Spotlight: What’s it like to be a qualified pilot in search of that first airline flying job

 raphael-4Qualified pilot Raphael Mendonca, 34, suffered the consequences of the last recession, which saw a market flooded with cadets who didn’t have aircraft to fly. He talks to Pilot Career News about how he’s staying resilient and keeping his ambitions sky high, working with aviation recruitment specialists AeroProfessional.

“I always wanted to be a pilot,” Raphael explains. “However, I didn’t have the means to pursue the dream. Flight training is very expensive, and that’s a fact that generally rules out a good bunch of people. Unfortunately I was in that category.” Raphael took some time to follow another passion of his: music. He studied percussion, popular music and jazz, performing with an orchestra in Portugal, before returning to aviation.

“When I moved to the UK, I worked several jobs and eventually ended up joining a flag carrier as a cabin crew member. That brought that aviation spark back and made me see that if I pooled all of my resources, I could gain my qualifications to fly. I worked as cabin crew and kept a bar job on the side in order to raise funds for my pilot training.”

“Often cadets forget that a good pilot needs to be resilient, be humble, be resourceful and think on their feet”

Raphael followed the modular path, training at Cabair School of Air Training in Florida, before the school went into administration as he was about to start his CPL. He then returned to Europe and joined Egnatia training in Greece, before an MCC/JOC with CTC Aviation. While there were plenty of highs in training – Raphael fondly remembers flying cross country and interstate in America, saying, “You can land at any airport and there was a wealth of opportunities to explore and opportunity to develop your flying skills, it’s fantastic to fly over there” – there were also tough challenges throughout. “Unlike most of my colleagues, I had no backing from parents and managing the whole training finances adds to the pressure,” he says. “There were a lot of sacrifices I had to make, and at the same time I had to make sure that I was fit and ready for every test, classes and flying lessons. When my flight school went into administration, there were several other issues to be resolved and it felt like it was not meant to happen. Resilience played a big part and often cadets forget that a good pilot needs to be resilient, be humble, be resourceful and think on their feet. I am very proud about the fact that I have passed my skill tests first time and finished the whole thing in 14 months.”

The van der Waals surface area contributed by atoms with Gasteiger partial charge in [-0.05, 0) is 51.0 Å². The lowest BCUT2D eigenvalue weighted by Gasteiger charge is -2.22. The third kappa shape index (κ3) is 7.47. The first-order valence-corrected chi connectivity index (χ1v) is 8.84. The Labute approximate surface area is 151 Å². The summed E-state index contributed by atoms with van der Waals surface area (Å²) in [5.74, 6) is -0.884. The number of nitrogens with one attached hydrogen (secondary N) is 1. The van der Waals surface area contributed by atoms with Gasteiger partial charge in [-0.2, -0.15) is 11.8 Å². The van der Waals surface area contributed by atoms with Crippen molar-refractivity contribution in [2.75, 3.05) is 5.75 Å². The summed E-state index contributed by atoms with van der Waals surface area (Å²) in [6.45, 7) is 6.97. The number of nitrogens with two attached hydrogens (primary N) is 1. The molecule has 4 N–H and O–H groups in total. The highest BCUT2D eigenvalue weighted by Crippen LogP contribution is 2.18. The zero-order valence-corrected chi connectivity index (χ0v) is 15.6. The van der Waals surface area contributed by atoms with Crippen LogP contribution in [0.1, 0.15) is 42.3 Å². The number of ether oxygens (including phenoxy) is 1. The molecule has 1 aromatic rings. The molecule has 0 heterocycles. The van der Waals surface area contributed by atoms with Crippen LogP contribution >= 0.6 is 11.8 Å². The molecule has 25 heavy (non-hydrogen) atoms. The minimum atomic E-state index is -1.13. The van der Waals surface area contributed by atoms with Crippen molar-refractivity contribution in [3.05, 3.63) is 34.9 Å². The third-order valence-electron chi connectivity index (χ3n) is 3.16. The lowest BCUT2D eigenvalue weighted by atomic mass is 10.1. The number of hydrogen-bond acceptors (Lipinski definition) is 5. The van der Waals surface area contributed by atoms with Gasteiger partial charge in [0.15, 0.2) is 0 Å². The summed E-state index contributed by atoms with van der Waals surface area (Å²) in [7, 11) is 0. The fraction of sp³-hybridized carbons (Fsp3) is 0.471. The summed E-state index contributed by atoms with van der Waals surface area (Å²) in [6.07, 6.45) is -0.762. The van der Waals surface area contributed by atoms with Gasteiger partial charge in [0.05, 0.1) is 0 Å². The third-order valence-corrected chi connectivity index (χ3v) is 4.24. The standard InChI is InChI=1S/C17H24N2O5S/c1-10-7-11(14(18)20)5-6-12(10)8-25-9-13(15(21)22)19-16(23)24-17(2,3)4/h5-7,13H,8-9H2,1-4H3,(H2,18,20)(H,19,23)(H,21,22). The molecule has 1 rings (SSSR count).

Now in CTC Aviation’s Flexicrew pool, awaiting a flying opportunity, Raphael also works as a business development executive for aviation HR and recruitment specialists AeroProfessional. “Aspiring pilots need to understand the industry,” says Raphael, “and my current position at AeroProfessional helps me understand better how training is conducted, as well as the business side of the industry. I am much more confident about interviewing and application processes and the constant exposure to contract negotiation and to airline administration has made me a more complete and competent pilot. Understanding how a pilot affects the operation, and how he/she can contribute to an effective and efficient operation is paramount. You should read about the markets, how the airlines are performing and why, political and economic trends, corporate responsibility and carbon footprint, biofuels and fossil fuel costs, cost of recruitment etc. Read it all.”